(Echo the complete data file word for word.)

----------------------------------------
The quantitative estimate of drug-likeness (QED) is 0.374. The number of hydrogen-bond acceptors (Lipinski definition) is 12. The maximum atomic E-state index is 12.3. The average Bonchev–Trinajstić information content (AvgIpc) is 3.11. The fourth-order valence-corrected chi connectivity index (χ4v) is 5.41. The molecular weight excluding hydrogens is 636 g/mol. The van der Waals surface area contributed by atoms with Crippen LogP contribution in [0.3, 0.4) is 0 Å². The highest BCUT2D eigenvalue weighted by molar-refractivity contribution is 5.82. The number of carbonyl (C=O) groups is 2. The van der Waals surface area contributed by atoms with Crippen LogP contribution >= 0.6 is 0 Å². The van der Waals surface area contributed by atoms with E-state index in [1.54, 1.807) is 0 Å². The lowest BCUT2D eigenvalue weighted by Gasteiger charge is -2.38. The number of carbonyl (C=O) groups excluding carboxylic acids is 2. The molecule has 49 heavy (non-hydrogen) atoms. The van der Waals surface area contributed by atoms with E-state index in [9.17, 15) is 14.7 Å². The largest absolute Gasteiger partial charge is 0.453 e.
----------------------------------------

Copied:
The quantitative estimate of drug-likeness (QED) is 0.374. The number of hydrogen-bond acceptors (Lipinski definition) is 12. The maximum atomic E-state index is 12.3. The average Bonchev–Trinajstić information content (AvgIpc) is 3.11. The fourth-order valence-corrected chi connectivity index (χ4v) is 5.41. The molecular weight excluding hydrogens is 636 g/mol. The van der Waals surface area contributed by atoms with Crippen LogP contribution in [0.3, 0.4) is 0 Å². The highest BCUT2D eigenvalue weighted by molar-refractivity contribution is 5.82. The number of carbonyl (C=O) groups is 2. The van der Waals surface area contributed by atoms with Crippen LogP contribution >= 0.6 is 0 Å². The van der Waals surface area contributed by atoms with E-state index in [1.54, 1.807) is 0 Å². The lowest BCUT2D eigenvalue weighted by Gasteiger charge is -2.38. The number of carbonyl (C=O) groups excluding carboxylic acids is 2. The molecule has 49 heavy (non-hydrogen) atoms. The van der Waals surface area contributed by atoms with E-state index in [9.17, 15) is 14.7 Å². The largest absolute Gasteiger partial charge is 0.453 e.